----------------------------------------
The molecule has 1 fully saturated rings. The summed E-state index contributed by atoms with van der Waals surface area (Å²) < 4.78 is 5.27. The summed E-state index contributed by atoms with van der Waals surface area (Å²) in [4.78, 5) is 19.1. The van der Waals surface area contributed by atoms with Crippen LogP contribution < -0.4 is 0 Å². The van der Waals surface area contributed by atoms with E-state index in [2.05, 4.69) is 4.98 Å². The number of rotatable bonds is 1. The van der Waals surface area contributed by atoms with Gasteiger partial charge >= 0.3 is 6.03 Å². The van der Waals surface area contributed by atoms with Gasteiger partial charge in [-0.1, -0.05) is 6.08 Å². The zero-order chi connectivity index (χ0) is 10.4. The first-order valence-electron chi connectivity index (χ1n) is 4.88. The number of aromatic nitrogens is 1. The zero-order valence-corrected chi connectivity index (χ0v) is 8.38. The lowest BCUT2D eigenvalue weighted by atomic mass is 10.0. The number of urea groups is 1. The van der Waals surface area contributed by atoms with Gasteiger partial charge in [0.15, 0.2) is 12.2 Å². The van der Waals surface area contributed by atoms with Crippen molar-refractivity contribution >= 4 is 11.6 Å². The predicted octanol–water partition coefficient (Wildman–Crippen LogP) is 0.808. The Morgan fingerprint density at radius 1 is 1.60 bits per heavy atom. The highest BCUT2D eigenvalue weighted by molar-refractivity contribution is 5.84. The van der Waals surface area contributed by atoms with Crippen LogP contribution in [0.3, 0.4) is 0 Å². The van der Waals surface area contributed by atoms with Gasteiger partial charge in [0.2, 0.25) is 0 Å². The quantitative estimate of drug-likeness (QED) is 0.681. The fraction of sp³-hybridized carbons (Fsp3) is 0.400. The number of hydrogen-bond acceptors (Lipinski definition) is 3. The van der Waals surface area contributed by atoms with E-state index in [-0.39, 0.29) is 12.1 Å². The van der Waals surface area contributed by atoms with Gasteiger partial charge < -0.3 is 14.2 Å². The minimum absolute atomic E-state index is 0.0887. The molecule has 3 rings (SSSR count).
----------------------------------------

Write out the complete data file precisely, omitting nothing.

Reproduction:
The molecule has 1 fully saturated rings. The summed E-state index contributed by atoms with van der Waals surface area (Å²) < 4.78 is 5.27. The summed E-state index contributed by atoms with van der Waals surface area (Å²) in [4.78, 5) is 19.1. The van der Waals surface area contributed by atoms with Crippen LogP contribution < -0.4 is 0 Å². The van der Waals surface area contributed by atoms with E-state index in [2.05, 4.69) is 4.98 Å². The number of rotatable bonds is 1. The van der Waals surface area contributed by atoms with Gasteiger partial charge >= 0.3 is 6.03 Å². The van der Waals surface area contributed by atoms with Gasteiger partial charge in [-0.1, -0.05) is 6.08 Å². The zero-order chi connectivity index (χ0) is 10.4. The first-order valence-electron chi connectivity index (χ1n) is 4.88. The number of aromatic nitrogens is 1. The zero-order valence-corrected chi connectivity index (χ0v) is 8.38. The lowest BCUT2D eigenvalue weighted by atomic mass is 10.0. The number of urea groups is 1. The van der Waals surface area contributed by atoms with Gasteiger partial charge in [0.15, 0.2) is 12.2 Å². The van der Waals surface area contributed by atoms with Crippen molar-refractivity contribution >= 4 is 11.6 Å². The predicted octanol–water partition coefficient (Wildman–Crippen LogP) is 0.808. The Morgan fingerprint density at radius 1 is 1.60 bits per heavy atom. The highest BCUT2D eigenvalue weighted by molar-refractivity contribution is 5.84. The van der Waals surface area contributed by atoms with Crippen LogP contribution in [0.3, 0.4) is 0 Å². The van der Waals surface area contributed by atoms with Gasteiger partial charge in [0.2, 0.25) is 0 Å². The quantitative estimate of drug-likeness (QED) is 0.681. The fraction of sp³-hybridized carbons (Fsp3) is 0.400. The number of hydrogen-bond acceptors (Lipinski definition) is 3. The van der Waals surface area contributed by atoms with E-state index in [-0.39, 0.29) is 12.1 Å². The van der Waals surface area contributed by atoms with Gasteiger partial charge < -0.3 is 14.2 Å². The minimum absolute atomic E-state index is 0.0887. The molecule has 3 rings (SSSR count).